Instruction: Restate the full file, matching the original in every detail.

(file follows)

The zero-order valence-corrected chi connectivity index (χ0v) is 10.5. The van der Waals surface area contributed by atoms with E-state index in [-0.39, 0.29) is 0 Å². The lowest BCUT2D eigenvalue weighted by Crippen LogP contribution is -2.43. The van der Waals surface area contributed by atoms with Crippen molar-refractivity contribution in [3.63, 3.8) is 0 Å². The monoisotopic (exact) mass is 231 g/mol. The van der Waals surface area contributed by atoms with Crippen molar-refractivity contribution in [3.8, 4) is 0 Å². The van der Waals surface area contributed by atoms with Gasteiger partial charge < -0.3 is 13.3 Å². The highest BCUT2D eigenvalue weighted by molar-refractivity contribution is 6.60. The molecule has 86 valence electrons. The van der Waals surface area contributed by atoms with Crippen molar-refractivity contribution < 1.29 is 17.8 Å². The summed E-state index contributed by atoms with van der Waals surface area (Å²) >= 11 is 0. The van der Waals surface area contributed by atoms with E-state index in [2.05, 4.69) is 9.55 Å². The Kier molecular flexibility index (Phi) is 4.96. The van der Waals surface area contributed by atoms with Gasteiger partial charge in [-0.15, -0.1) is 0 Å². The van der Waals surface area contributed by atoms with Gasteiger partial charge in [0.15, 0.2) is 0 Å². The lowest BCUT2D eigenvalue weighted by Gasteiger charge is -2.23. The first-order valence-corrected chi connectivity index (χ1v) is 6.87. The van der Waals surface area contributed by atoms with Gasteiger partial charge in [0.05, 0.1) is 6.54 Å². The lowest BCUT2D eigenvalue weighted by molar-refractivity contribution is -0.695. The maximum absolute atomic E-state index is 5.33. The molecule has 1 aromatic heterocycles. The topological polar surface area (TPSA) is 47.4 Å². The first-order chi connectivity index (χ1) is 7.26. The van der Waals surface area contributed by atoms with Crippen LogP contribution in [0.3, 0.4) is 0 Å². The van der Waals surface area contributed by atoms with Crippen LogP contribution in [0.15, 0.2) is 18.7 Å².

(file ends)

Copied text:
The zero-order valence-corrected chi connectivity index (χ0v) is 10.5. The van der Waals surface area contributed by atoms with E-state index in [-0.39, 0.29) is 0 Å². The lowest BCUT2D eigenvalue weighted by Crippen LogP contribution is -2.43. The van der Waals surface area contributed by atoms with Crippen molar-refractivity contribution in [3.63, 3.8) is 0 Å². The monoisotopic (exact) mass is 231 g/mol. The van der Waals surface area contributed by atoms with Crippen molar-refractivity contribution in [3.8, 4) is 0 Å². The van der Waals surface area contributed by atoms with Gasteiger partial charge < -0.3 is 13.3 Å². The highest BCUT2D eigenvalue weighted by molar-refractivity contribution is 6.60. The molecule has 86 valence electrons. The van der Waals surface area contributed by atoms with Crippen molar-refractivity contribution < 1.29 is 17.8 Å². The summed E-state index contributed by atoms with van der Waals surface area (Å²) >= 11 is 0. The van der Waals surface area contributed by atoms with E-state index in [2.05, 4.69) is 9.55 Å². The Kier molecular flexibility index (Phi) is 4.96. The van der Waals surface area contributed by atoms with Gasteiger partial charge in [-0.15, -0.1) is 0 Å². The van der Waals surface area contributed by atoms with Gasteiger partial charge in [0.15, 0.2) is 0 Å². The lowest BCUT2D eigenvalue weighted by Gasteiger charge is -2.23. The first-order valence-corrected chi connectivity index (χ1v) is 6.87. The van der Waals surface area contributed by atoms with Gasteiger partial charge in [0.05, 0.1) is 6.54 Å². The lowest BCUT2D eigenvalue weighted by molar-refractivity contribution is -0.695. The maximum absolute atomic E-state index is 5.33. The molecule has 1 aromatic heterocycles. The topological polar surface area (TPSA) is 47.4 Å². The first-order chi connectivity index (χ1) is 7.26. The van der Waals surface area contributed by atoms with Crippen LogP contribution in [0.3, 0.4) is 0 Å². The van der Waals surface area contributed by atoms with Crippen LogP contribution in [0.15, 0.2) is 18.7 Å².